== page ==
There’s only so much electricity that a single household can sell back into the system, according to Kane. It’s rare that a rooftop solar household will produce 100% of its electrical power needs for an entire year. For example, a solar-powered home may generate 100% of the power it needs, and a bit extra to sell back into the system, during sunny summer months. But other months, especially during short winter days, they typically require more power than the home solar system can generate.
If a home does push more electricity back into the system than it consumes in a year, the customer earns a smaller, “avoided cost” net-metering rate for that extra volume.
“That’s a good safeguard already in place to prevent people from over-producing, from trying to make money off the utility by being a little power plant,” Kane said.
Solar-powered homes are simply pulling less electricity from the grid on a yearly basis, making more energy available throughout the system.
“It’s a good, simple system,” Kane said.
Case, however, says it’s unfair that rooftop solar customers earn the retail rate for electricity they push into the system. Two Wyoming electric utility representatives agreed there is a slight disadvantage for non-rooftop solar customers when it comes to shared-system costs. However, neither they nor Case could quantify it.
Rooftop solar study
Anticipating another attempt at limiting net-metering in Wyoming, the Powder River Basin Resource Council, Wyoming Outdoor Council and the Wyoming Chapter of the Sierra Club commissioned a study in 2022. The study, conducted by Crossborder Energy, examined the systemwide and ratepayer impacts of net-metering among three Wyoming utilities and determined it “does not cause a cost shift to non-participating ratepayers.”
In fact, small rooftop solar in Wyoming is a net-benefit to all ratepayers, according to the study.
For example, the addition of residential power generation reduces the scale of expensive new industrial power generation — coal and natural gas power generation stations, as well as intermittent wind and solar farms — necessary to replace aging infrastructure. It also helps reduce a utility’s fuel and power purchases during peak-demand periods (extreme heat or cold) when those commodity prices spike.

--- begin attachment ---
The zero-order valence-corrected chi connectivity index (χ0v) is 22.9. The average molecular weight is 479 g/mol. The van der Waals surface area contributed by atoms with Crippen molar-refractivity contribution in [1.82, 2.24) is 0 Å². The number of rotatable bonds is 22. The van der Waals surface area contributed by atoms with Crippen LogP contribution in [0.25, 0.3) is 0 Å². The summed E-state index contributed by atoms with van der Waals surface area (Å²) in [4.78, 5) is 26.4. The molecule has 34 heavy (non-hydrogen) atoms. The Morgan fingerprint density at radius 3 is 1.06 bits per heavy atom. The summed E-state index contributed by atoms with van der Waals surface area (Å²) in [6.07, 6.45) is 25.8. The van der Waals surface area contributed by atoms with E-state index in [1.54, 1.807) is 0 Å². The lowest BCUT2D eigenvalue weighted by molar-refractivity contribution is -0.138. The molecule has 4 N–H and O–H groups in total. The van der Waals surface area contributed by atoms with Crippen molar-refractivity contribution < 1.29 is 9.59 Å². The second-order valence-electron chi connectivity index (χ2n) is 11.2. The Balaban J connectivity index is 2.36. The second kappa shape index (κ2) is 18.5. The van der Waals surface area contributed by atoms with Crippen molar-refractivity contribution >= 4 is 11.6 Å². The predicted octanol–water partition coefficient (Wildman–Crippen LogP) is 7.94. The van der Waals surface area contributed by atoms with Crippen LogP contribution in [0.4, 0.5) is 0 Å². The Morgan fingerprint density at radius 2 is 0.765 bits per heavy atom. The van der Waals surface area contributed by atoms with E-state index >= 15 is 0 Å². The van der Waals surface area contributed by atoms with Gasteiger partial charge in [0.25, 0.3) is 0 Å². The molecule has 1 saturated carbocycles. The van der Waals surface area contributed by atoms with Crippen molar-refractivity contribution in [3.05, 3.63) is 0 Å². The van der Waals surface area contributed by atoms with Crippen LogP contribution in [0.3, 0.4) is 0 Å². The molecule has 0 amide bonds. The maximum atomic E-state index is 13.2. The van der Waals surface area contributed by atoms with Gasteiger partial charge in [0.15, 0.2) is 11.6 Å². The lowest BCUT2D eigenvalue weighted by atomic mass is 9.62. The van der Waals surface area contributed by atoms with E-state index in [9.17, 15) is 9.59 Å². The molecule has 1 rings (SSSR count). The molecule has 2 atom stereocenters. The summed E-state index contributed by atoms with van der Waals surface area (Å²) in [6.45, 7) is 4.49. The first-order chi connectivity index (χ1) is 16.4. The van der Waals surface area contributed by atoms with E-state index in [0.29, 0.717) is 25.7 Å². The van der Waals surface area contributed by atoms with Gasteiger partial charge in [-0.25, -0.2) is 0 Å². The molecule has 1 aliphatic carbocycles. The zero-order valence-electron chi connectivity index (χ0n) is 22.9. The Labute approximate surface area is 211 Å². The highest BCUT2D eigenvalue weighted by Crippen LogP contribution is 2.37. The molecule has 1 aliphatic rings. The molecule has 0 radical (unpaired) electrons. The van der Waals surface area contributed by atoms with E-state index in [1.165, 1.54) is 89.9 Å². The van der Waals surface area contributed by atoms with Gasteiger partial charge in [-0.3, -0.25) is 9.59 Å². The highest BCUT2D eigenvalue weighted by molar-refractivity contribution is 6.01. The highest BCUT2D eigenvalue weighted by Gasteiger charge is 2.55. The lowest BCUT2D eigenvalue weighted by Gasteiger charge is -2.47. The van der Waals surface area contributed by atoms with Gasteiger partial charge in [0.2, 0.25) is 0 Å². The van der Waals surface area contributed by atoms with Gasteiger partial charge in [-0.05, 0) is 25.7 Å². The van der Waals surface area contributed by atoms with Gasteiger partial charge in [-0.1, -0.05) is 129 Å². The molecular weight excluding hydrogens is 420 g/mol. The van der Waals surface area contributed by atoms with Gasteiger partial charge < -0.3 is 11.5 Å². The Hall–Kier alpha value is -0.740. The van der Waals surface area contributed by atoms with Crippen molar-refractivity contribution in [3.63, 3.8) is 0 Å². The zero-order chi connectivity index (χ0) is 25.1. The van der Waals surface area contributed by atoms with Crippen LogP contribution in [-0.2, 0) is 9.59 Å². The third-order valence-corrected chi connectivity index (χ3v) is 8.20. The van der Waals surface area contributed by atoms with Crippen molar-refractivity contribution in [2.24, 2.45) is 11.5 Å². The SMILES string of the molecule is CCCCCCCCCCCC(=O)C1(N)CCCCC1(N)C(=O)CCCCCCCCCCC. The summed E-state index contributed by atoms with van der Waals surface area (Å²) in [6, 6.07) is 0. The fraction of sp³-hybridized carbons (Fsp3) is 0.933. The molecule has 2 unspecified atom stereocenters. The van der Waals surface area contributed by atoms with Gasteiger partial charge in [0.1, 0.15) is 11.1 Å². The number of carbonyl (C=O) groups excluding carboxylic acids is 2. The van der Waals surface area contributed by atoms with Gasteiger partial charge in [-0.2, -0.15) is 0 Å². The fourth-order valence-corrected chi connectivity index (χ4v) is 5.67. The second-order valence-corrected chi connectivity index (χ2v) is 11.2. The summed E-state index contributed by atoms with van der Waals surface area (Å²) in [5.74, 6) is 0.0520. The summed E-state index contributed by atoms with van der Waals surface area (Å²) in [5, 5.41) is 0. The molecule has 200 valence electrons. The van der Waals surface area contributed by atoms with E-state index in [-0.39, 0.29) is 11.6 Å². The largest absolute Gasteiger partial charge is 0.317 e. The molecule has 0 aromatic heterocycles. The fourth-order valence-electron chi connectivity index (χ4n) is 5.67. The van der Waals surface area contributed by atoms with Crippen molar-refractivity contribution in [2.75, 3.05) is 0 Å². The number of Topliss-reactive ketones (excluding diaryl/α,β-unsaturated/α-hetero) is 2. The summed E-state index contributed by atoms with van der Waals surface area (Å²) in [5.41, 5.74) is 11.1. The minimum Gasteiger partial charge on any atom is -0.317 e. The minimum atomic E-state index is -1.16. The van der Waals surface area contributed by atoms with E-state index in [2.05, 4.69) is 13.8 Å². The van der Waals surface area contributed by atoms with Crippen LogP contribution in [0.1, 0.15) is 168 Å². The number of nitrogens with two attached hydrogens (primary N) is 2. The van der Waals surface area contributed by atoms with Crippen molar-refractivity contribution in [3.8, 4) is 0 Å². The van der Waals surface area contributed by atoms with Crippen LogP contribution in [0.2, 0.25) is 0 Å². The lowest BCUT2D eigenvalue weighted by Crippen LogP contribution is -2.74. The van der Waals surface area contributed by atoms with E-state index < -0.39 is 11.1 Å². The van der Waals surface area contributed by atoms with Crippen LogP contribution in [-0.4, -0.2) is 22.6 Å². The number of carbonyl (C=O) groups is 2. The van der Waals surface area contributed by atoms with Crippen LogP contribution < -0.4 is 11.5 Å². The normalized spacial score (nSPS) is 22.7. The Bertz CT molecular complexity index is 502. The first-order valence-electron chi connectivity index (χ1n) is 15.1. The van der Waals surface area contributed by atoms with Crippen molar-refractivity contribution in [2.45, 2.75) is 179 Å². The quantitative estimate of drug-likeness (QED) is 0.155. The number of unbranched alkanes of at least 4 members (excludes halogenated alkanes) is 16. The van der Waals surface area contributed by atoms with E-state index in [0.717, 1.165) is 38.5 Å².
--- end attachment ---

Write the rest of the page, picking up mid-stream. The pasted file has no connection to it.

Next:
The study also indicated that potential growth in rooftop solar creates sustainable local jobs and promises “quantifiable societal benefits” by reducing planet-warming carbon emissions and reducing air pollution.
Although slight and difficult to measure in Wyoming, rooftop solar is beneficial to all customers, the bill’s opponents say. Senate File 92, if passed in its current form, would leave it up to utilities to decide if they want to offer a net-metering program beyond July 1, 2024. If they don’t, their customers wouldn’t be able to afford to invest in residential solar arrays, according to Claire Deuter, renewable energy organizer for the Powder River Basin Resource Council.
“This bill removes a major incentive for rooftop solar and leaves our solar industry high and dry,” Deuter told the committee. “I understand that the purpose of this bill is to prevent subsidization, but we oppose this bill because we don’t see subsidization currently occurring in Wyoming.”